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I've been facing this issue since El Capitan. Basically, when I resize a window manually, it lags or whatever you want to call it. Here's a video in real time showing this problem.

A gif slowed down 50% can show the mouse pointer leading the entire window redraw as it calculates the layout and then resizes the window with live layout changes.

enter image description here

Notice how the mouse pointer leads and the window lags when you resize the window fast.

My specs:

Processor: 2.5 GHz Intel Core i5
Memory: 16 GB 1600 MHz
Graphics: Intel HD Graphics 4000 - 1536 MB
Disk: 250GB SSD

CPU is not constrained when the lag is present:

enter image description here

Although this doesn't occur on Windows 10 (Same specs), it is still really annoying to deal with, and I'd really like to know if there's anything I could do or change to get rid of this issue...

The question: Is there a way to remove the lag when resizing a window quickly?

  • If you open activity monitor, is there any CPU usage where idle is less than 50% or memory pressure (yellow or green)? Either could easily explain the slow response and the details would get you to a cause of the issue. – bmike Oct 28 '17 at 2:54
  • Hello @bmike. Thanks for your comment. I can say that my "Idle CPU%" average is always between 80% and 95%. Even doing heavy work with NodeJS. Here is a screenshot of my CPU usage, keep in mind that I'm working on a project right now and using some NodeJS test tools with it. imgur.com/bwXf7iv – Victor Warren Oct 28 '17 at 3:12
  • So I don't think CPU usage is the problem here. – Victor Warren Oct 28 '17 at 3:23
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That response looks entirely proper and the only thing I could see would be to have chrome somehow do less calculation of the content inside the frame and just resize the window and redraw / re-layout the text and content at a lower rate.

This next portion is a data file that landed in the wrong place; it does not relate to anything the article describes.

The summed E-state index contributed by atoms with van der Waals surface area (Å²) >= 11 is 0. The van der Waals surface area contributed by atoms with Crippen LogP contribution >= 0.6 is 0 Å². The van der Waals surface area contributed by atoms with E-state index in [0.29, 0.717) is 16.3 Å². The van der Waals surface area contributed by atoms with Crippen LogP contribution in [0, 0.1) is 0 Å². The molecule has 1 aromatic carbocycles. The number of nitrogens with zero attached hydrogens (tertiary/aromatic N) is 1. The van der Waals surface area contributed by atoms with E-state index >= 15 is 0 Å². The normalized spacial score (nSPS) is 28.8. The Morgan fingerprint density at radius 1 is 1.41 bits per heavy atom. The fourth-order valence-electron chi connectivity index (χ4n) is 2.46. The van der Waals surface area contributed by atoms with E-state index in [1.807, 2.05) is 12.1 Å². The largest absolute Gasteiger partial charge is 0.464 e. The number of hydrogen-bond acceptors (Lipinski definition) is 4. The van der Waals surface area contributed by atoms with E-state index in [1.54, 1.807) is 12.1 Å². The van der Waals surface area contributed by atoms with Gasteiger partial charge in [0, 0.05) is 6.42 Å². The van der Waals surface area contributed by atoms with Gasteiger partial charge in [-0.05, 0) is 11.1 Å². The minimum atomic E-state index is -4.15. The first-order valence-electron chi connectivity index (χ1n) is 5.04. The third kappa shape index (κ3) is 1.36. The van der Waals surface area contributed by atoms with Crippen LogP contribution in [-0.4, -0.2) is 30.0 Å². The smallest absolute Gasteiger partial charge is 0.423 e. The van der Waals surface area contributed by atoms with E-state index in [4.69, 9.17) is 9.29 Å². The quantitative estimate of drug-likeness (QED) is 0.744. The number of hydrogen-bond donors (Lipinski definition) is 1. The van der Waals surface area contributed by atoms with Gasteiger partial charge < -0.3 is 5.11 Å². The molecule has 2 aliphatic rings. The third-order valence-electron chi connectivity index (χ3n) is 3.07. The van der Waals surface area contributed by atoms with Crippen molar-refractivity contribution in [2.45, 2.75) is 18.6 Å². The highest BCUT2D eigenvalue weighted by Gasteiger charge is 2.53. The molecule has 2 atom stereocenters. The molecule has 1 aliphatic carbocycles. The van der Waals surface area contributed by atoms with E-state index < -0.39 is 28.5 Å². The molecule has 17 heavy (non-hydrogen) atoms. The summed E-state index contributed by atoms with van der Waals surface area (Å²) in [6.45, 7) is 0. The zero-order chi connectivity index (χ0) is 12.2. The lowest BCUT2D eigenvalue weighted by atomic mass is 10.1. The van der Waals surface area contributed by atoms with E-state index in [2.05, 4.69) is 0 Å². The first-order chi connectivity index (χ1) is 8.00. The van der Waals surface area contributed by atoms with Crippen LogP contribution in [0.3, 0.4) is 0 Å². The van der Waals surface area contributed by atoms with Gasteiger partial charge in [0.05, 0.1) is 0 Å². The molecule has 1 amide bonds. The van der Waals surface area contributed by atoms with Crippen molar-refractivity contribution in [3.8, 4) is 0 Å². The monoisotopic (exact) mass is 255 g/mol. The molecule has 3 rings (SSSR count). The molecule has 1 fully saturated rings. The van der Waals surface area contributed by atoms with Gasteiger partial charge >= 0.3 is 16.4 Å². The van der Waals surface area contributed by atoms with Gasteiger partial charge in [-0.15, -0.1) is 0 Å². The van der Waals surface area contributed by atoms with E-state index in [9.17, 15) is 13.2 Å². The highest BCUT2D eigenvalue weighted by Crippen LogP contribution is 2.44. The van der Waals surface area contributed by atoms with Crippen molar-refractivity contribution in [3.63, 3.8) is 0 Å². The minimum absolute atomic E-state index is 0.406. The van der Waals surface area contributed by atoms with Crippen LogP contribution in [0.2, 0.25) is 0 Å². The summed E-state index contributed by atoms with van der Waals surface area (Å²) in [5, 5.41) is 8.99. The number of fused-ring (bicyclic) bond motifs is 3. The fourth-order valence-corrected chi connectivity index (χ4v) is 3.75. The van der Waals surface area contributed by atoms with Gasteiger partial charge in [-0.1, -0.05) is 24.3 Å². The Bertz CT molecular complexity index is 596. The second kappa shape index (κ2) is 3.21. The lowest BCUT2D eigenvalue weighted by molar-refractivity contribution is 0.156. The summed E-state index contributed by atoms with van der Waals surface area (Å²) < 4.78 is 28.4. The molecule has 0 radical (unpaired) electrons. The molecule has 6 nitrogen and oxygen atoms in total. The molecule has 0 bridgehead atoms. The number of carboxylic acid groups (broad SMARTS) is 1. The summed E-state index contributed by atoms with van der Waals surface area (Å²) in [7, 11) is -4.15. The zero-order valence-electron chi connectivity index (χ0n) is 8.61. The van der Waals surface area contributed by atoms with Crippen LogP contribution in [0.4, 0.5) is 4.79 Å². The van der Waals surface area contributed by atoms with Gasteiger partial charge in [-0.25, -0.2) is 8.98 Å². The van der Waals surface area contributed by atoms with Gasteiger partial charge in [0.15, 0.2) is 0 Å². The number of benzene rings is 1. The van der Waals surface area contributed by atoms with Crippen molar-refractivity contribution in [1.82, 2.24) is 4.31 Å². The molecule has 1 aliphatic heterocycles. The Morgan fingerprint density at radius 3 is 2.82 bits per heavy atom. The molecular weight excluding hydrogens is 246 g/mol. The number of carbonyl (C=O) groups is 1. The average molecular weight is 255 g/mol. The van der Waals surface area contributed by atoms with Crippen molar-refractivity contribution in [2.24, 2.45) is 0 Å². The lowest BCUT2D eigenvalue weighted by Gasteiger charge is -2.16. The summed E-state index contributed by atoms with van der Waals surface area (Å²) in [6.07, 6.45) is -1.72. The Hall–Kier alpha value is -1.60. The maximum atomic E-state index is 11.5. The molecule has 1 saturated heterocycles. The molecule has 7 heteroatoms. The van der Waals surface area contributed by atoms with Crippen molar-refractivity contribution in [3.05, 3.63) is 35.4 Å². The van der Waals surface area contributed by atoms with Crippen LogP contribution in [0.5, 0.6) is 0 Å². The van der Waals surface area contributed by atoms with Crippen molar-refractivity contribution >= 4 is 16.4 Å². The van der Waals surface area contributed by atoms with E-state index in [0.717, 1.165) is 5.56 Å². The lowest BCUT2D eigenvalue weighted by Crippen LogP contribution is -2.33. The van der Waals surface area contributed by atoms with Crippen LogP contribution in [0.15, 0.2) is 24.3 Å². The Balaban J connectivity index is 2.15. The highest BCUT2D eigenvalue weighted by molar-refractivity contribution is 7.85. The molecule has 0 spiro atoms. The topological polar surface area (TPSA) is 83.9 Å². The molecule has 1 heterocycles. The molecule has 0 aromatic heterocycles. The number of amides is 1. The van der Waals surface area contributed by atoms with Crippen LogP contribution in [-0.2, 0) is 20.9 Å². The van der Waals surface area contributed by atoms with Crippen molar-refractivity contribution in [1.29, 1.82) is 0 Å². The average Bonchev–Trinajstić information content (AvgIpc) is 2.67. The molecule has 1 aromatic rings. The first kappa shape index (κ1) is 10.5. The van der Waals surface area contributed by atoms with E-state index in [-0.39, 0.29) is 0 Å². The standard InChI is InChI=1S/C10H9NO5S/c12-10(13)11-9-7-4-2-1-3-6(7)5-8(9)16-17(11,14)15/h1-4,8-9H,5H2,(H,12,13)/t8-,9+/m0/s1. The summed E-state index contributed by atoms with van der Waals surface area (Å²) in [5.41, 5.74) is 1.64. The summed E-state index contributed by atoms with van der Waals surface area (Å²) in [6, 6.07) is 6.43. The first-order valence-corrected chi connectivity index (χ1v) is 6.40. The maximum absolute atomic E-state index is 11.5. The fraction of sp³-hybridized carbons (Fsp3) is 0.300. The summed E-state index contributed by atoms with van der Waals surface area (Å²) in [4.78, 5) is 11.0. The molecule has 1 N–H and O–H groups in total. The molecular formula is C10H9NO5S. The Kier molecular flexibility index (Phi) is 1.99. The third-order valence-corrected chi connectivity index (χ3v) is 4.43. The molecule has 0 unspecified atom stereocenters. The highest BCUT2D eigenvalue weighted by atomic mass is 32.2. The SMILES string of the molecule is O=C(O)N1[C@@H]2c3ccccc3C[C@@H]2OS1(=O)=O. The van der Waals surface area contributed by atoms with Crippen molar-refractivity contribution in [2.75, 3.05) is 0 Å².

This seems like an intentional tradeoff - you can see the content is responding almost as fast as the mouse pointer. I'm not up on css / html enough to know if there's a hint you could embed to tell the web layout to not worry about layout changes so much and instead wait for you to pick a window size and then refresh.

My guess is the software isn't optimized for your use case at all. If chrome and safari and Firefox all work the same, you might simply see a decision to use CPU and cap frame rates due to energy consumption considerations and not for inherent limitations in the hardware. It could also be that all the responsiveness and resources are committed to making the content move inside the window so you know you are dragging and less about trying to track a window size change.

Dissecting this would make for an interesting research project or possibly a thesis for someone on software design tradeoffs and implementations. Which is a long way of saying, I don't think there's an easy solution for you to make a meaningful change other than use another browser or OS.

  • Hello, and thanks again for your comment. The content responds as fast as I change the window's size, just as I'd spect from something that is "responsive". I've been testing this on Windows 10 as well and, not only the window's content but the window itself responds faster and smoothly. I guess that's how it works on MacOS. – Victor Warren Oct 28 '17 at 14:56
  • Yes @VictorWarren I don't doubt you at all. I believe the animation curves are different on MacOS than they are on Windows. If one does more calculations to ease in the start and end of the animations to make them more natural, the other could simply be more jerky and responsive. (with jerk being the rate of change of acceleration over time as opposed to janky which would be an opinion and not a measurable characteristic of an animation method). The animation rate could also be intentionally nerfed so that chrome uses less power on Mac OS - you'd need that code to know either way. – bmike Oct 28 '17 at 15:12

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